As a foster care youth, 19-year-old Rachel Bedsworth has been placed in 47 different homes.
“Part of it was my fault just because I didn’t listen to parents. Sometimes when a family would try to be too close too quick, I would push them away,” Bedsworth said. “I still had my own family, so I was like, I don’t need a family, I don’t want a family.”
Sometimes it wasn’t her fault. She said some families treated her badly. Some didn’t feed her right. Bedsworth has been under the care of the Alaska Office of Children’s Services since she was 7.
“I’ve lived at places for a weekend. I had a family that got pregnant and needed me to leave. There have been so many different families,” she said.
Bedsworth is one of 2,929 Alaska youth or children in foster care as of the end of February, according to the Office of Children’s Services. That number has risen drastically over the past few years. Four years ago, that number was 1,860.
OCS Director Christy Lawton said right now is the highest it’s ever been. She accounts the rise to several factors — systematic changes within OCS and the state’s heroin epidemic.
“Despite that it’s never good to have more kids in foster care — our goal is to have less kids in foster care — these kids are kids needing service. These are kids that were in unsafe situations,” Lawton said.
For the nearly 3,000 foster youth in the system, there’s only about 1,600 licensed foster homes statewide. A nonprofit is trying to draw attention to this disparity and other foster care issues.
Bedsworth is a part of Facing Foster Care in Alaska, an organization of young people ages 15 to 24 who are currently in the foster care system or have previously been in the system. The nonprofit creates a network of peer support, develops leadership skills and works to improve the foster care system within the state and country. Members of FFCA meet up four times a year, including an annual visit in Juneau, which is ongoing right now.
The group of about 20 youth from all over the state arrived in the capital city on Wednesday. They went through training on the legislative process, on bills FFCA is advocating for and how to articulate and share their stories. They spent Thursday afternoon in legislators’ offices. They were scheduled to meet with the Lt. Governor Friday.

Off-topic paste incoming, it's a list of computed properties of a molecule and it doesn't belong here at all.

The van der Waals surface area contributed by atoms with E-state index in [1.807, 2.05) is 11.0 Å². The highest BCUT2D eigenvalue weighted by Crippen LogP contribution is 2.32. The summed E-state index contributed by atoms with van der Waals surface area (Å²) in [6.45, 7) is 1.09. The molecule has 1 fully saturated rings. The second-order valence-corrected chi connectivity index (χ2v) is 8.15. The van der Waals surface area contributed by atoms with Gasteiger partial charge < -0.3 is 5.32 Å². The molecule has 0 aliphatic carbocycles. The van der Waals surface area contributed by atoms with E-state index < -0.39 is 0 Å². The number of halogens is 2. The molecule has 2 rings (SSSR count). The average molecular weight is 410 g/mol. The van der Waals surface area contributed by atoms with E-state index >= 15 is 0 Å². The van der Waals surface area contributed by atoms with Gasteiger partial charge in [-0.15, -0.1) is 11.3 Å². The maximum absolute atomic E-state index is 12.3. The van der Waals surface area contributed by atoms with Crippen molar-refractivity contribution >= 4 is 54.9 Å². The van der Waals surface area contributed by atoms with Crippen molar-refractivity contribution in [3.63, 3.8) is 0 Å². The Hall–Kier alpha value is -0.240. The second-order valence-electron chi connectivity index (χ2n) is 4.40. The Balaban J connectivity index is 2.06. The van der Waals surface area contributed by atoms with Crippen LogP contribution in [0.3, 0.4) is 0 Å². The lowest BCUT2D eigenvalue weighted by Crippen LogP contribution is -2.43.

“A lot of legislators don’t know what’s happening with children and families and the system, so youth come and put a face to what’s going on,” said Amanda Metivier, executive director of FFCA, a former foster youth and Bedsworth’s foster mom.
“It’s one thing to hear numbers and budgets, but it’s another to hear a young person and hear the impact,” she added.
FFCA supports House Bill 27, which would help get foster youth into permanent homes more quickly and ensure foster youth aren’t released from the system before they’re ready.
“Every day a kid is away from a loving family, they’re being caused damage. At some point, that damage becomes abuse,” said Rep. Les Gara, D-Anchorage. Gara is the bill’s sponsor and he worked with FFCA on writing it.
HB 27 would also allow the court system to double-check on OCS social workers.
“We’re going to let court have the power to say if you’re not doing the work to get the child into a permanent home, you need to. And we’re going to let the caseworker prove it’s in the child’s best interest to send them out of foster care at age 19 or 20. Sometimes a child is ready, sometimes not,” Gara said.
HB 27 passed all its required committees last year, has bipartisan support and, when the Rules chair allows, is awaiting a vote on the House floor. The bill then goes to the Senate.
FFCA is also in support of matching legislation, Senate Bill 112 and House Bill 200, both introduced at the request of the governor.
Among many things, the bills would create a proxy system for cases involving Native Alaskan children, making the process of adoption or legal guardianships less cumbersome for a relative, tribal member or tribe than it currently is.
Another aspect of the bills would create a “one judge-one family” process within the court system instead of a case going through multiple judges, Lawton said. Other parts of the bill create efficiencies to get kids out of the system and into permanent homes.
SB 112 and HB 200 are still in the committee process.
Besides the bills, Metivier said the group is advocating for the general support of OCS and the web of other involved agencies, like the court system and social services. Budget cuts, even outside of OCS, have a ripple effect.
“If it’s cuts to substance abuse or behavioral health, parents can’t get help, they can’t get treatment and they can’t get their kids back,” Metivier said.
Another important thing the foster youth get to do during their Juneau visit? Just hang out.
For many, this is their only opportunity to spend time with other foster youth.
Rachel Bedsworth isn’t the only one among the group who’s been placed in 47 homes. Some of them have changed schools up to 20 times; some more than that. Several have been homeless. Most have been separated from their siblings. They have similar experiences that non-foster youth can’t relate to.
When the group isn’t in training or at the Capitol this week, they’re listening to music and eating meals together. They’re sharing stories, building lasting friendships and talking about how the foster system can be better.
Bedsworth, now a freshman at University of Alaska Anchorage, also wants to send a message.
“I want foster youth to know you’re not alone, that you have people,” Bedsworth said. “And I want communities to come together for the youth. I just want to grab people’s attention and say, ‘Hey, you need to see these kids.’”